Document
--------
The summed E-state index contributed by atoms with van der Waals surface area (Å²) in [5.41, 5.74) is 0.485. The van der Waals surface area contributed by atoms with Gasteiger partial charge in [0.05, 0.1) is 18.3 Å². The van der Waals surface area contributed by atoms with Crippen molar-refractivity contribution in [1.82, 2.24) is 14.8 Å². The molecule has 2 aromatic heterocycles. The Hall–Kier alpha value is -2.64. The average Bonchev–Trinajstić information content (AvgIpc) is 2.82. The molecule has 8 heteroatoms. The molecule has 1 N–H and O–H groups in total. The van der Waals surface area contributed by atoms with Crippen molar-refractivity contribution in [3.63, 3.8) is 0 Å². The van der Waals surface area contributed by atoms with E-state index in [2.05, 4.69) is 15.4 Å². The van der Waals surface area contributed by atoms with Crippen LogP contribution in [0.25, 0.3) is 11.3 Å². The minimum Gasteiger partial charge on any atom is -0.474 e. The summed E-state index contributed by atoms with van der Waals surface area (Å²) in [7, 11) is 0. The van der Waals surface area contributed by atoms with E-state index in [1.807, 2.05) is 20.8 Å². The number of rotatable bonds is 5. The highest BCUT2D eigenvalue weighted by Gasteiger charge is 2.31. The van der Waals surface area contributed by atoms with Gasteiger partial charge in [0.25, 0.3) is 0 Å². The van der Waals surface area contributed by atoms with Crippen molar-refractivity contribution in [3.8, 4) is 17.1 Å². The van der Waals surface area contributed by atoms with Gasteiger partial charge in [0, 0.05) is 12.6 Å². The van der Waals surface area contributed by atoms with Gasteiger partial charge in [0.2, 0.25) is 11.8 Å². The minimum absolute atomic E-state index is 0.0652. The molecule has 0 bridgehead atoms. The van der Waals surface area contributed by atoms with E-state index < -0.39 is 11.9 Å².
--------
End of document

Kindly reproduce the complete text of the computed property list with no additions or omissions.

The summed E-state index contributed by atoms with van der Waals surface area (Å²) in [5.41, 5.74) is 0.485. The van der Waals surface area contributed by atoms with Gasteiger partial charge in [0.05, 0.1) is 18.3 Å². The van der Waals surface area contributed by atoms with Crippen molar-refractivity contribution in [1.82, 2.24) is 14.8 Å². The molecule has 2 aromatic heterocycles. The Hall–Kier alpha value is -2.64. The average Bonchev–Trinajstić information content (AvgIpc) is 2.82. The molecule has 8 heteroatoms. The molecule has 1 N–H and O–H groups in total. The van der Waals surface area contributed by atoms with Crippen molar-refractivity contribution in [3.63, 3.8) is 0 Å². The van der Waals surface area contributed by atoms with E-state index in [2.05, 4.69) is 15.4 Å². The van der Waals surface area contributed by atoms with Crippen LogP contribution in [0.25, 0.3) is 11.3 Å². The minimum Gasteiger partial charge on any atom is -0.474 e. The summed E-state index contributed by atoms with van der Waals surface area (Å²) in [7, 11) is 0. The van der Waals surface area contributed by atoms with E-state index in [1.807, 2.05) is 20.8 Å². The number of rotatable bonds is 5. The highest BCUT2D eigenvalue weighted by Gasteiger charge is 2.31. The van der Waals surface area contributed by atoms with Gasteiger partial charge in [0.25, 0.3) is 0 Å². The van der Waals surface area contributed by atoms with Crippen molar-refractivity contribution in [3.8, 4) is 17.1 Å². The van der Waals surface area contributed by atoms with Gasteiger partial charge in [0, 0.05) is 12.6 Å². The van der Waals surface area contributed by atoms with Gasteiger partial charge in [0.2, 0.25) is 11.8 Å². The minimum absolute atomic E-state index is 0.0652. The molecule has 0 bridgehead atoms. The van der Waals surface area contributed by atoms with E-state index < -0.39 is 11.9 Å².